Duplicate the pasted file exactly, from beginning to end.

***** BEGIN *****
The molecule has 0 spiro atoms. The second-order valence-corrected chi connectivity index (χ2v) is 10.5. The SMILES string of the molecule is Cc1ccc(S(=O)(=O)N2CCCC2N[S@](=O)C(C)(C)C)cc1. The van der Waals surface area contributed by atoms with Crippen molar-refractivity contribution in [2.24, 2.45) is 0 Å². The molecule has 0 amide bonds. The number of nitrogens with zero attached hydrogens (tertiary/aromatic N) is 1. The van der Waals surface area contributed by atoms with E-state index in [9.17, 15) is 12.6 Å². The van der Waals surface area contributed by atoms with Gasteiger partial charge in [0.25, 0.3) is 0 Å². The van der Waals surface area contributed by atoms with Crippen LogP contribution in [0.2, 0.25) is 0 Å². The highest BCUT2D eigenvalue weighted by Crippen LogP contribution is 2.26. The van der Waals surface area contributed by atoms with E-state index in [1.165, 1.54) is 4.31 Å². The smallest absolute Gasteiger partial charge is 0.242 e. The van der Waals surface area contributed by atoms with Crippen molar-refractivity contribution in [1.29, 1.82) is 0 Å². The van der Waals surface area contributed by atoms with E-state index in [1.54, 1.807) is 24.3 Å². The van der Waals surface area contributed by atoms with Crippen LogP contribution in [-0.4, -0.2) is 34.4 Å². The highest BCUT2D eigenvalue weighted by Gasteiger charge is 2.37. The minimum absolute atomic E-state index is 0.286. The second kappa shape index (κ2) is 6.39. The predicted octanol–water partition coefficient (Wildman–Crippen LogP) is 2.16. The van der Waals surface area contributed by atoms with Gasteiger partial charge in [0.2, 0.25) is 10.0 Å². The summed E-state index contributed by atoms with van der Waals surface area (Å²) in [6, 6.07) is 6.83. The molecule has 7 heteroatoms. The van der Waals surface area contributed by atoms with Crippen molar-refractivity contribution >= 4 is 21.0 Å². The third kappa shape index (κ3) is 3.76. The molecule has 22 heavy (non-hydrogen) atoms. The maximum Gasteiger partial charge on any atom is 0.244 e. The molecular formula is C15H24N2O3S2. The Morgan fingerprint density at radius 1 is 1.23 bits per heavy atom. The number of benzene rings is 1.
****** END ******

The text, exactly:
The molecule has 0 spiro atoms. The second-order valence-corrected chi connectivity index (χ2v) is 10.5. The SMILES string of the molecule is Cc1ccc(S(=O)(=O)N2CCCC2N[S@](=O)C(C)(C)C)cc1. The van der Waals surface area contributed by atoms with Crippen molar-refractivity contribution in [2.24, 2.45) is 0 Å². The molecule has 0 amide bonds. The number of nitrogens with zero attached hydrogens (tertiary/aromatic N) is 1. The van der Waals surface area contributed by atoms with E-state index in [9.17, 15) is 12.6 Å². The van der Waals surface area contributed by atoms with Gasteiger partial charge in [0.25, 0.3) is 0 Å². The van der Waals surface area contributed by atoms with Crippen LogP contribution in [0.2, 0.25) is 0 Å². The highest BCUT2D eigenvalue weighted by Crippen LogP contribution is 2.26. The van der Waals surface area contributed by atoms with E-state index in [1.165, 1.54) is 4.31 Å². The smallest absolute Gasteiger partial charge is 0.242 e. The van der Waals surface area contributed by atoms with Crippen molar-refractivity contribution in [1.29, 1.82) is 0 Å². The van der Waals surface area contributed by atoms with E-state index in [1.54, 1.807) is 24.3 Å². The van der Waals surface area contributed by atoms with Crippen LogP contribution in [-0.4, -0.2) is 34.4 Å². The highest BCUT2D eigenvalue weighted by Gasteiger charge is 2.37. The minimum absolute atomic E-state index is 0.286. The second kappa shape index (κ2) is 6.39. The predicted octanol–water partition coefficient (Wildman–Crippen LogP) is 2.16. The van der Waals surface area contributed by atoms with Gasteiger partial charge in [0.2, 0.25) is 10.0 Å². The summed E-state index contributed by atoms with van der Waals surface area (Å²) in [6, 6.07) is 6.83. The molecule has 7 heteroatoms. The van der Waals surface area contributed by atoms with Crippen molar-refractivity contribution >= 4 is 21.0 Å². The third kappa shape index (κ3) is 3.76. The molecule has 22 heavy (non-hydrogen) atoms. The maximum Gasteiger partial charge on any atom is 0.244 e. The molecular formula is C15H24N2O3S2. The Morgan fingerprint density at radius 1 is 1.23 bits per heavy atom. The number of benzene rings is 1.